Date of Award
Master of Science (MS)
David A. Wilder
Mary Beth Kenkel
A stimulus becomes a conditioned reinforcer when it acquires reinforcing properties by virtue of being paired with a primary reinforcer. Researchers have evaluated different methods to condition reinforcers for children diagnosed with autism because this population often does not respond to social reinforcers in the way their typically developing peers do. One method of establishing a conditioned reinforcer is the conditioned reinforcement of a discriminative stimulus (SD) procedure. The discrimination training procedure involves a neutral stimulus being established as an SD by reinforcing a specific response in its presence. Then, the established SD is tested as a conditioned reinforcer by delivering a primary reinforcer contingent upon a response and comparing responding before and after discrimination training. The purpose of the current study was to (1) replicate the Taylor-Santa et al. (2014) study by evaluating discrimination training to establish conditioned reinforcers under a more controlled setting, (2) extend the Taylor et al. study by interspersing the SD and S-Delta to identify a more efficient procedure, and (3) assess the extent to which discrimination training booster sessions increases or maintains the strength of a conditioned reinforcer. Overall, results indicated discrimination training was not an effective procedure for all three participants. KEYWORDS: autism, conditioned reinforcers, discrimination training, pairing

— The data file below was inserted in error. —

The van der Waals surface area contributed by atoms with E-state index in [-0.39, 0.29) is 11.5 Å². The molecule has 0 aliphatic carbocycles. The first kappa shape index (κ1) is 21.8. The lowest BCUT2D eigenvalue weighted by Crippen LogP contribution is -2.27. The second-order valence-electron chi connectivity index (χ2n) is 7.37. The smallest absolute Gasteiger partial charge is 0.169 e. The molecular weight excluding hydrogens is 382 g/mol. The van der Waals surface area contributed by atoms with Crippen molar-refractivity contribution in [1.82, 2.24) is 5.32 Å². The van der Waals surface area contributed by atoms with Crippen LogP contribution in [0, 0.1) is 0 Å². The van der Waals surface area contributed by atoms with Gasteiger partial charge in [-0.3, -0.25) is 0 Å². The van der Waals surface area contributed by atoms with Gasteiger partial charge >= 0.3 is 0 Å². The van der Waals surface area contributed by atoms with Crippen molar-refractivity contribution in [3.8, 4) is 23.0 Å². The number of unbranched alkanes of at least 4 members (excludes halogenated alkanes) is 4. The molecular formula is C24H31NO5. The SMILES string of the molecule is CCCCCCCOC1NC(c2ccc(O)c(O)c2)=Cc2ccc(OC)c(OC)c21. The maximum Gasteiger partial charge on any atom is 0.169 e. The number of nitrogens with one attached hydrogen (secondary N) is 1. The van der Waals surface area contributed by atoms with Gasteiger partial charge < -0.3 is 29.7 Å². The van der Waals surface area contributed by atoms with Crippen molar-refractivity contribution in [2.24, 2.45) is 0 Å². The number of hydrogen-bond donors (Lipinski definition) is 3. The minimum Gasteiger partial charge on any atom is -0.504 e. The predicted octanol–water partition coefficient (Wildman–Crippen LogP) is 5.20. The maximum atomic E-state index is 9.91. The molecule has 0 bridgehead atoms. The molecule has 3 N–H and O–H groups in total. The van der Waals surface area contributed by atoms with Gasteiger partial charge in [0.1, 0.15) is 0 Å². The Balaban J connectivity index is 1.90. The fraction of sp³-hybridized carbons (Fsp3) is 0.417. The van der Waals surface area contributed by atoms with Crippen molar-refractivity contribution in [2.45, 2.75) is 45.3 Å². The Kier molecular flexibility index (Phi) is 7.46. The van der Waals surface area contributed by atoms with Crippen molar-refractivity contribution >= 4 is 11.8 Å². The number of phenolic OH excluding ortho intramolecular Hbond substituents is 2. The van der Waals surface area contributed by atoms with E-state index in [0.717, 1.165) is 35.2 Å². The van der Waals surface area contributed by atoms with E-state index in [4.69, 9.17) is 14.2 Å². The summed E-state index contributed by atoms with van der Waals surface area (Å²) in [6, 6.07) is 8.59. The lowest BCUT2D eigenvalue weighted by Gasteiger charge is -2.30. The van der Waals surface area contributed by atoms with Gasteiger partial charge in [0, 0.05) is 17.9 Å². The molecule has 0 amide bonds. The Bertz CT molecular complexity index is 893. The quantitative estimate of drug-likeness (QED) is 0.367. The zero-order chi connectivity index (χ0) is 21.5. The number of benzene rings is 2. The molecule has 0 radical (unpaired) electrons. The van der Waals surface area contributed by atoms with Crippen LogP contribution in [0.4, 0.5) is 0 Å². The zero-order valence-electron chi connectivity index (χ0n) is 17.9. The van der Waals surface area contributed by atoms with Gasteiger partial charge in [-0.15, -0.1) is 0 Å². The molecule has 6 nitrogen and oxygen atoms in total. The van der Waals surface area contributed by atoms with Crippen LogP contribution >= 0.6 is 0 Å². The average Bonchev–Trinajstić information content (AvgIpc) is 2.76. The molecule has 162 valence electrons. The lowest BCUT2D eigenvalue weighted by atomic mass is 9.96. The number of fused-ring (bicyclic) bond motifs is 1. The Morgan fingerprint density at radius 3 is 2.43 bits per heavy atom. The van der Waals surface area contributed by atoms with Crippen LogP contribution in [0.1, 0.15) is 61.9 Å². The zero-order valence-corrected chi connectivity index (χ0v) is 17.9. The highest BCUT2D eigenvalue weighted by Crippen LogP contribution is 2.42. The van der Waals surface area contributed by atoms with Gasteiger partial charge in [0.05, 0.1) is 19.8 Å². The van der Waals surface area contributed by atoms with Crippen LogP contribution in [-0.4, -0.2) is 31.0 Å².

Moore, Chelsea Iris, "Using Discrimination Training to Establish Conditioned Reinforcers: A Replication and Test of Maintenance" (2017). Theses and Dissertations. 138.